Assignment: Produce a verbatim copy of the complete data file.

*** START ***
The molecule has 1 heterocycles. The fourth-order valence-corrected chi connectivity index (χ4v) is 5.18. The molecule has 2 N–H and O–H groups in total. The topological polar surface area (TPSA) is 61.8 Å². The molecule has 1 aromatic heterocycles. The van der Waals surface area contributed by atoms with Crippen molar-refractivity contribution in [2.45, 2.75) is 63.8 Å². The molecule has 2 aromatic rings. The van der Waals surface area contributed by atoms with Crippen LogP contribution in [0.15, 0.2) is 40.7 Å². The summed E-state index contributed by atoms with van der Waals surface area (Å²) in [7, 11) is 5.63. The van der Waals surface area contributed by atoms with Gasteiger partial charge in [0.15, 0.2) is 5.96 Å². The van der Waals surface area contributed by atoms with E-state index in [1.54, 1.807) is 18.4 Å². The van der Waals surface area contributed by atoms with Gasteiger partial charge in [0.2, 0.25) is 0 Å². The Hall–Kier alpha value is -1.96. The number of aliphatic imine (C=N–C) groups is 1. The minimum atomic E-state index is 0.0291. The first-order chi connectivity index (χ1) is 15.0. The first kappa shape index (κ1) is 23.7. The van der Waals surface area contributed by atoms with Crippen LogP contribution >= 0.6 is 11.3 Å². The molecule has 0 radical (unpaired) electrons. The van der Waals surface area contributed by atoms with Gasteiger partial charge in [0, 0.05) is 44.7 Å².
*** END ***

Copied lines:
The molecule has 1 heterocycles. The fourth-order valence-corrected chi connectivity index (χ4v) is 5.18. The molecule has 2 N–H and O–H groups in total. The topological polar surface area (TPSA) is 61.8 Å². The molecule has 1 aromatic heterocycles. The van der Waals surface area contributed by atoms with Crippen molar-refractivity contribution in [2.45, 2.75) is 63.8 Å². The molecule has 2 aromatic rings. The van der Waals surface area contributed by atoms with Crippen LogP contribution in [0.15, 0.2) is 40.7 Å². The summed E-state index contributed by atoms with van der Waals surface area (Å²) in [7, 11) is 5.63. The van der Waals surface area contributed by atoms with Gasteiger partial charge in [0.15, 0.2) is 5.96 Å². The van der Waals surface area contributed by atoms with E-state index in [1.54, 1.807) is 18.4 Å². The van der Waals surface area contributed by atoms with Gasteiger partial charge in [0.2, 0.25) is 0 Å². The Hall–Kier alpha value is -1.96. The number of aliphatic imine (C=N–C) groups is 1. The minimum atomic E-state index is 0.0291. The first-order chi connectivity index (χ1) is 15.0. The first kappa shape index (κ1) is 23.7. The van der Waals surface area contributed by atoms with Crippen LogP contribution >= 0.6 is 11.3 Å². The molecule has 0 radical (unpaired) electrons. The van der Waals surface area contributed by atoms with Gasteiger partial charge in [0, 0.05) is 44.7 Å².